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Picasso's Kitchen

  • Art
  • 4 out of 5 stars
  • Recommended

Time Out says

4 out of 5 stars

Pablo Picasso was the first artist who grew up in Barcelona to gain international renown. Ferran Adrià, for now, is the latest. One is the author of works in a juicy, filling exhibition; the other invites you to dessert.

Picasso's culinary universe is infinite: Els 4 Gats is famous for having been a spot where he met up with other artists; Cubism and still lifes, with the decisive irruption of collage; and an avalanche of timely topics, done as if they were practice runs, such as sculptures made with kitchen utensils, food in the literature, eating in busy Paris, seafood, pottery – metaphor for cooking – outdoor dining as a celebration of life (and of Manet's 'Déjeuner sur l'herbe'), food-related engravings... Two tiny oil paintings from the Picasso family kitchen in Málaga open the exhibition, and it finishes with the artist's monumental kitchen as it was in 1948.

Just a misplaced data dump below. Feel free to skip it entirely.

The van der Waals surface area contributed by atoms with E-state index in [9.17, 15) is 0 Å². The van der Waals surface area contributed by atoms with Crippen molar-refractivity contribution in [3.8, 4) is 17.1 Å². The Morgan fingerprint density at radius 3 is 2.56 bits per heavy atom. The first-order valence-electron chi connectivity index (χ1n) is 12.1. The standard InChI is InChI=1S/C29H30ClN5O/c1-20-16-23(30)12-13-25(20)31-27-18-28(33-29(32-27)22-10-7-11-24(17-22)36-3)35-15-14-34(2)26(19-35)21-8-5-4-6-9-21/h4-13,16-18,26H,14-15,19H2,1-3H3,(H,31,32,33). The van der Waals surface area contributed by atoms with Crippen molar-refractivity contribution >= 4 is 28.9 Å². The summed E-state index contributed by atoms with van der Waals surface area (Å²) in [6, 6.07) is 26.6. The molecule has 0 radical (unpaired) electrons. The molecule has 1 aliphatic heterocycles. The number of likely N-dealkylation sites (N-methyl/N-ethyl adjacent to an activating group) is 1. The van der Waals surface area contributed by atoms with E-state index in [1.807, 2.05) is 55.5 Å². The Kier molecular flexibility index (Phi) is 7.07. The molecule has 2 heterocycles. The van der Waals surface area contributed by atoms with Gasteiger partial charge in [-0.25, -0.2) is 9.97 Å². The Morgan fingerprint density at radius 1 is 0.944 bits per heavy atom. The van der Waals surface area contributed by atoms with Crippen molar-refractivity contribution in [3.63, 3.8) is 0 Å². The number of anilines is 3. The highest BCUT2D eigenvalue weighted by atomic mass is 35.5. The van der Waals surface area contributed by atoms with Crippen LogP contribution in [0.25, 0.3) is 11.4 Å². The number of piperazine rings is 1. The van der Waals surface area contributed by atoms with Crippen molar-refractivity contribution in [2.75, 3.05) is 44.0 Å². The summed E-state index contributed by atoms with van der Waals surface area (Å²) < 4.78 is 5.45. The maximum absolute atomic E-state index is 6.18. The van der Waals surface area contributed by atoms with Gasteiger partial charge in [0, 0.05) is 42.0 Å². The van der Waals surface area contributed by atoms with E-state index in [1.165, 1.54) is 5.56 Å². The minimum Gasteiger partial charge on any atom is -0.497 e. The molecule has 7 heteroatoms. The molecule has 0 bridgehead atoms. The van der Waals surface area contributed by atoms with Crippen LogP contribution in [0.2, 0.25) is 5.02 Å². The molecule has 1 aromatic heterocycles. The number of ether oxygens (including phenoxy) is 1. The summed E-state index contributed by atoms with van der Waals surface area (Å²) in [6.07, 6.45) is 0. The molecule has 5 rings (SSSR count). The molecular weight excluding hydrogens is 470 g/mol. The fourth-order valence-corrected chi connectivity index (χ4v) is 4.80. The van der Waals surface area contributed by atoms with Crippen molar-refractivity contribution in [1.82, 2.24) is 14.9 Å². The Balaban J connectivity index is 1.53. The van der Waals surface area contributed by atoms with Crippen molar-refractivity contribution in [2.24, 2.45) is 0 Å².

Since you know you're definitely going to the exhibition, here's a bit of advice, if you have the time to follow it: You know how you don't eat everything on the menu when you go to a restaurant? Well, you may just have to put your gluttonous tendencies aside here too. If you really want to see the masterpieces that have been sent over expressly from Paris or those from the archives of Picasso's relatives – especially the works from the Cubist period – do it, and savour them. You can go back another day and see the rest, as the show is on until the end of September. These 180 pieces will show you Picasso's favourite foods: a lot of fruit and veg, oysters, sea urchins, lobster, and the odd steak. But don't forget that still lifes traditionally have deeper meanings than just food: they speak to the finitude of pleasure. Which has nothing to do with the Ferran Adrià conceptual area. He may not know it, but he's more of a Duchamp disciple.


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